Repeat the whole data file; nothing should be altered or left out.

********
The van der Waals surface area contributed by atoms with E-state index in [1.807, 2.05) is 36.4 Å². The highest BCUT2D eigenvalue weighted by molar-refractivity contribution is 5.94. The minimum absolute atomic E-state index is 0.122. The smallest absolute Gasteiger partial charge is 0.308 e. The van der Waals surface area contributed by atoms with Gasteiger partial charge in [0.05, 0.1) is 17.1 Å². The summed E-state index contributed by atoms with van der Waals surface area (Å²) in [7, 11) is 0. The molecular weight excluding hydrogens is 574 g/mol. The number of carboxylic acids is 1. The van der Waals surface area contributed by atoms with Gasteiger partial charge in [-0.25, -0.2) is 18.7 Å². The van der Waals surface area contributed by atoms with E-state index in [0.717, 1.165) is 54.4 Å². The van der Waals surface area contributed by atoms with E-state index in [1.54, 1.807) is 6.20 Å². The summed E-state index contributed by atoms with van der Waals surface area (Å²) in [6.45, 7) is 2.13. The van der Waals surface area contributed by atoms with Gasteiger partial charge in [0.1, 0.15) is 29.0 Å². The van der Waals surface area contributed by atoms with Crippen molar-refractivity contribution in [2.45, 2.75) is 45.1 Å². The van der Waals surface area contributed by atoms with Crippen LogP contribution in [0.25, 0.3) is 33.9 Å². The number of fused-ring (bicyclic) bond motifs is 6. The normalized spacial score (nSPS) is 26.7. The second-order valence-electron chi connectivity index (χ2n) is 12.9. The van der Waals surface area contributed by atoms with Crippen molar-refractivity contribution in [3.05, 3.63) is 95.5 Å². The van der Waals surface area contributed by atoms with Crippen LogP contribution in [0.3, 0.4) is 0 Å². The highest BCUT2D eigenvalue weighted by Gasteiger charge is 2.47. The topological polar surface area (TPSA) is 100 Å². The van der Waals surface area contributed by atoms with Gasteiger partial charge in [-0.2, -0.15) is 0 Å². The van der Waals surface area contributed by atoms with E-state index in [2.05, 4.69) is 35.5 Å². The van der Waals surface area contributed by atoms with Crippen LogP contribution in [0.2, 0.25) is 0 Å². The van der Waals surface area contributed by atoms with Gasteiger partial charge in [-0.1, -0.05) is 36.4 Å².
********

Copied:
The van der Waals surface area contributed by atoms with E-state index in [1.807, 2.05) is 36.4 Å². The highest BCUT2D eigenvalue weighted by molar-refractivity contribution is 5.94. The minimum absolute atomic E-state index is 0.122. The smallest absolute Gasteiger partial charge is 0.308 e. The van der Waals surface area contributed by atoms with Gasteiger partial charge in [0.05, 0.1) is 17.1 Å². The summed E-state index contributed by atoms with van der Waals surface area (Å²) in [7, 11) is 0. The molecular weight excluding hydrogens is 574 g/mol. The number of carboxylic acids is 1. The van der Waals surface area contributed by atoms with Gasteiger partial charge in [-0.25, -0.2) is 18.7 Å². The van der Waals surface area contributed by atoms with E-state index in [0.717, 1.165) is 54.4 Å². The van der Waals surface area contributed by atoms with E-state index in [1.54, 1.807) is 6.20 Å². The summed E-state index contributed by atoms with van der Waals surface area (Å²) in [6.45, 7) is 2.13. The van der Waals surface area contributed by atoms with Gasteiger partial charge in [0.1, 0.15) is 29.0 Å². The van der Waals surface area contributed by atoms with Crippen molar-refractivity contribution in [2.45, 2.75) is 45.1 Å². The van der Waals surface area contributed by atoms with Crippen LogP contribution in [0.25, 0.3) is 33.9 Å². The number of fused-ring (bicyclic) bond motifs is 6. The normalized spacial score (nSPS) is 26.7. The second-order valence-electron chi connectivity index (χ2n) is 12.9. The van der Waals surface area contributed by atoms with Crippen molar-refractivity contribution in [3.05, 3.63) is 95.5 Å². The van der Waals surface area contributed by atoms with Crippen LogP contribution in [0.3, 0.4) is 0 Å². The highest BCUT2D eigenvalue weighted by Gasteiger charge is 2.47. The topological polar surface area (TPSA) is 100 Å². The van der Waals surface area contributed by atoms with Gasteiger partial charge in [-0.2, -0.15) is 0 Å². The van der Waals surface area contributed by atoms with E-state index in [2.05, 4.69) is 35.5 Å². The van der Waals surface area contributed by atoms with Crippen LogP contribution in [0.2, 0.25) is 0 Å². The van der Waals surface area contributed by atoms with Gasteiger partial charge in [-0.1, -0.05) is 36.4 Å².